And so I decided to make shredded beef. If it doesn’t look like a pot roast, then it’s not really a pot roast. Semantics. Smoke and mirrors. Because that’s what good parenting is really all about, right?

This shredded beef is so darn delish, that I actually patted myself on the back. Literally. (You can thank me in the comments.)

And so stinking easy.

And four-fifths of the clan loved it!

There may even have been a bit of actual excitement in the voices of a few. About food. New food.

Shock. Awe. Astonishment.

Mr. Selective was the lone dissenter. His opinion, “The flavor gets stuck in my throat and that’s all I taste. There’s like no meat flavor just the flavor of the flavor.”

This is what I live with. Heaven help me.

Easy Shredded Beef
Prep time
Cook time
Total time
  • 2-3 pound boneless chuck roast (well-marbled)
  • Steak Seasoning
  • 1 cup bone broth (or chicken broth)
  • Avocado Oil (or any oil) for searing
  1. Preheat oven to 375 degrees.
  2. Generously sprinkle the steak seasoning on both sides of the roast. And I do mean generous.
  3. Pour a glug (that is an official term) of oil into a skillet (big enough to fit your roast).
  4. Warm skillet over medium heat.
  5. Place roast in pan and sear both sides, 5-7 minutes each side. Make sure it's good and brown.
  6. Transfer roast to a roasting pan or a dutch oven and pour bone broth over top.
  7. Place in oven and bake for 2-2½ hours or until roast shreds easily.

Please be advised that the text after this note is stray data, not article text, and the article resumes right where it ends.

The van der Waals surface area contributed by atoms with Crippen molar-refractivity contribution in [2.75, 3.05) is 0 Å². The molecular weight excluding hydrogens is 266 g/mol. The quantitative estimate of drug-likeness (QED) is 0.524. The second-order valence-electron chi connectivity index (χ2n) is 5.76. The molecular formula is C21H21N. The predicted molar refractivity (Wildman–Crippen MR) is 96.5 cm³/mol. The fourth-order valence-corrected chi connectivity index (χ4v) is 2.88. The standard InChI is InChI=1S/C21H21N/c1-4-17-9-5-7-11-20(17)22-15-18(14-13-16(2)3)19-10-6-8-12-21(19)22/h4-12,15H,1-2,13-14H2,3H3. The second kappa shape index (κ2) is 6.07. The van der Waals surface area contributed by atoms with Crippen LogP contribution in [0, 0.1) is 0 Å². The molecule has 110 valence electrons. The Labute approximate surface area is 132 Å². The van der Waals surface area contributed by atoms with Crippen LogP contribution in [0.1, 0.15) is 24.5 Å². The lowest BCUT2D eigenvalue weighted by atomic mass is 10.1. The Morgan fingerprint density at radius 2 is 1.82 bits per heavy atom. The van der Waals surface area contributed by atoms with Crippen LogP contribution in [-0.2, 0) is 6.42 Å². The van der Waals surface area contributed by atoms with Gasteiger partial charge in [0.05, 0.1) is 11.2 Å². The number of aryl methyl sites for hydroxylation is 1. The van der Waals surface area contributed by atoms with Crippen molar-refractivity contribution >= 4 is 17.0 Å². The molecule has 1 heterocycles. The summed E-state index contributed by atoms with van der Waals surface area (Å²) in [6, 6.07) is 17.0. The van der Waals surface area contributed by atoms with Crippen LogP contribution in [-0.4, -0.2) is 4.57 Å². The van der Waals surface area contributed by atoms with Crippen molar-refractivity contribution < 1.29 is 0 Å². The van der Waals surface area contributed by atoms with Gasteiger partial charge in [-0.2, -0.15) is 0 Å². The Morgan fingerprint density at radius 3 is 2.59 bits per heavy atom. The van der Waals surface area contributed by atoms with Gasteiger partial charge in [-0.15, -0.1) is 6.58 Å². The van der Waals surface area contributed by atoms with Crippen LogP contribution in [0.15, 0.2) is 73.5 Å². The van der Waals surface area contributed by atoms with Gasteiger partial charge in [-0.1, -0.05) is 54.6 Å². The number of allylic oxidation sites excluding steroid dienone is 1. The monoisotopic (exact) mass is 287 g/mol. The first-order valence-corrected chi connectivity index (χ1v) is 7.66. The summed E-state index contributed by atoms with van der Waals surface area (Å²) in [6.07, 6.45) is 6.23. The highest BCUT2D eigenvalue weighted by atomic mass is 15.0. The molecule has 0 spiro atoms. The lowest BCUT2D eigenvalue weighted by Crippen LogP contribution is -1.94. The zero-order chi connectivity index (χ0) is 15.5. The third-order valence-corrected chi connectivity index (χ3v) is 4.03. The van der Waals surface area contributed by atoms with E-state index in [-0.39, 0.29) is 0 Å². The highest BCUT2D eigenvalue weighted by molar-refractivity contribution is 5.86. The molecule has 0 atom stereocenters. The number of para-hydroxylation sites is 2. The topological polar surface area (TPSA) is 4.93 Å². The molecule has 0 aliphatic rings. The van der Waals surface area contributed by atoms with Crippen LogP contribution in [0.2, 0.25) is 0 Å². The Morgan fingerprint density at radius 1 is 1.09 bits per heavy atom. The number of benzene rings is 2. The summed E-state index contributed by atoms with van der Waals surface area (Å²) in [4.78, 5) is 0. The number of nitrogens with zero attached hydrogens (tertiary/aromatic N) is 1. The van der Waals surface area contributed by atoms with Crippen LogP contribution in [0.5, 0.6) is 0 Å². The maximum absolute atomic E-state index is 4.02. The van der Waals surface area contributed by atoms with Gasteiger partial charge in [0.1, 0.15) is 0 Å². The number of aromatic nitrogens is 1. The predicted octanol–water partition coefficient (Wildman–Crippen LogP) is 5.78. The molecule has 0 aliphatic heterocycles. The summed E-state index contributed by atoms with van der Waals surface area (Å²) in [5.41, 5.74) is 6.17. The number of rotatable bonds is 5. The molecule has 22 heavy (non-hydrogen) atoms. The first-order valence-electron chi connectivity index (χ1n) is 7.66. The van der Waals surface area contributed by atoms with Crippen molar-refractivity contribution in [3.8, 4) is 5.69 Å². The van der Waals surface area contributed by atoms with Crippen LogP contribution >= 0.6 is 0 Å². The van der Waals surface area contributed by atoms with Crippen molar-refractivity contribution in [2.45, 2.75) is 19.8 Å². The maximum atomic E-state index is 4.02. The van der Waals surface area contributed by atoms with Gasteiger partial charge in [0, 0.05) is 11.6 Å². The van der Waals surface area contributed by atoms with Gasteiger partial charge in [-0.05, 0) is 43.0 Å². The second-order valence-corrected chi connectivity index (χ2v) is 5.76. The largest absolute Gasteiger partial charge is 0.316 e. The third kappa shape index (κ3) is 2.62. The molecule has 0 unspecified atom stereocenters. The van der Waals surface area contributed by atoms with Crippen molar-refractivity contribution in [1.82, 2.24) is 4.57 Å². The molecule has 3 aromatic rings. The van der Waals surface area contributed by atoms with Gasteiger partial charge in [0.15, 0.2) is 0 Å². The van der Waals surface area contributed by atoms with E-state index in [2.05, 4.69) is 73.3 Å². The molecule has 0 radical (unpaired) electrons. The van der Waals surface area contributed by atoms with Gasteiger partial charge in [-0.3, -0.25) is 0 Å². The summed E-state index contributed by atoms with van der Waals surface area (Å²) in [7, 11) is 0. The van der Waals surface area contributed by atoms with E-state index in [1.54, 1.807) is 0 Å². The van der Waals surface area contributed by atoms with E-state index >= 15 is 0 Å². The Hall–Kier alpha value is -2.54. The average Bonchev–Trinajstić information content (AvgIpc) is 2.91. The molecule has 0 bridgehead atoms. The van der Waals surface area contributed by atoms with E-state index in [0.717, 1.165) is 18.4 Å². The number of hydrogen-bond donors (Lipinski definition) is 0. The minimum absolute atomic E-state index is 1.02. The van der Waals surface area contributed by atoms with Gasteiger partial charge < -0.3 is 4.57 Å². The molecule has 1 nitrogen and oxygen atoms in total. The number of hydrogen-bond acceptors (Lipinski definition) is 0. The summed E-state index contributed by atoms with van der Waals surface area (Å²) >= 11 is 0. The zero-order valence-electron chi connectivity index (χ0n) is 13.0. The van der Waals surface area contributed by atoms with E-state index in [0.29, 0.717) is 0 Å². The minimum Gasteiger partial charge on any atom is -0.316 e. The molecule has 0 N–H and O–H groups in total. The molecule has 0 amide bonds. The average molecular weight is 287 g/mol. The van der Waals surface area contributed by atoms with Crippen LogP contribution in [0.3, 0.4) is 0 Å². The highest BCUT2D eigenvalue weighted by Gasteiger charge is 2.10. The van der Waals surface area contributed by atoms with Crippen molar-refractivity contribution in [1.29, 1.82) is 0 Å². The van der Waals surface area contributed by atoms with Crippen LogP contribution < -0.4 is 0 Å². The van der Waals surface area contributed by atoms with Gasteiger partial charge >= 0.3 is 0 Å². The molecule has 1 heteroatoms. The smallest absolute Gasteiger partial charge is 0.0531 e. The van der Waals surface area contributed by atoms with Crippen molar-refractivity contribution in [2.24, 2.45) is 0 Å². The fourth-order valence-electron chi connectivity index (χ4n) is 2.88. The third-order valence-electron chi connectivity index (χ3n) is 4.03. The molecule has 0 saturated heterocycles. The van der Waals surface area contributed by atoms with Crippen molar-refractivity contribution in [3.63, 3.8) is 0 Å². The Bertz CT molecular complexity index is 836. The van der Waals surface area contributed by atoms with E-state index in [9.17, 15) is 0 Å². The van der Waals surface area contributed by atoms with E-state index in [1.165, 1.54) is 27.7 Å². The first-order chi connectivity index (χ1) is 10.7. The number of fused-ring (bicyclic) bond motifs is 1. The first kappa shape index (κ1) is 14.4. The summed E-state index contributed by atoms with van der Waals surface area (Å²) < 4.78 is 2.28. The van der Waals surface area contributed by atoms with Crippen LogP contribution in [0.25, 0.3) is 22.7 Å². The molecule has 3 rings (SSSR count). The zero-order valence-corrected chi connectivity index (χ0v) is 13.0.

8. Transfer to a serving bowl and use 2 forks to shred meat.
  9. Sneak a little into a side bowl so that you can save some leftovers for yourself.
Make sure that your steak seasoning does not have any natural flavors or spice extractives because ... yuck.

You can easily make this in the crock pot, provided that you think about making things like this before 3pm. To make in the crock pot, after searing the meat, place meat in crock pot, pour broth over top and cook on low for 6-8 hours or high for 4.

Inspired and adapted from Add A Pinch

This is a great recipe to freeze for leftovers.

I’m curious … what are your thoughts on flavor? In particular, do you have issues with it getting stuck in the throat?

Posted in Beef, Ground Meat, Quick n Easy, Turkey

Cheeseburger Pinwheel


Bisquick Ultimate Cheeseburger Pie.

This is a real thing. How is it that in my f*****y years on this earth, I had never heard of it?

Bisquick was staple in our house. We even had the brown Bisquick canister, used specially and exclusively for Bisquick.

And yet … somehow, I have never had the Cheeseburger Pie.

In all likelihood, I never shall. And neither shall my children. We don’t do Bisquick here.

Why, you ask?

Enriched Flour Bleached (wheat flour, niacin, iron, thiamin mononitrate, riboflavin, folic acid), Partially Hydrogenated Soybean and/or Cottonseed Oil, Leavening (baking soda, sodium aluminum phosphate, monocalcium phosphate), Dextrose, Salt.

That’s why. (And, for the record, you shouldn’t do Bisquick either.)

Now, even though my childhood did not include Cheeseburger Pie, it did include Chicken Salad Pinwheel with Bacon and Cheese.

I have many fond memories of fighting bartering compromising with my siblings over the last piece of pinwheel. And losing.

My children don’t do chicken salad … not even cheese and bacon could sway them on that. I know. Usually bacon makes everything better. Not here.

But in every life a little pinwheel must fall.

And so Cheeseburger Pinwheel was born. And it was good.

Cheeseburger Pinwheel
  • 1 pound ground meat (we liked turkey the best)
  • 2-3 tablespoons ketchup
  • 1 teaspoon prepared yellow mustard.
  • 3 tablespoons pickle juice
  • 2 tablespoons milk
  • 2 tablespoons brown rice flour (or thickener of your choice)
  • 1 teaspoon onion powder
  • 1 cup shredded sharp cheddar cheese
  • 8 ounce package Immaculate Baking Company Crescent Rolls
  1. Preheat oven to 350 degrees.
  2. Brown meat in skillet over medium heat.
  3. Remove from heat.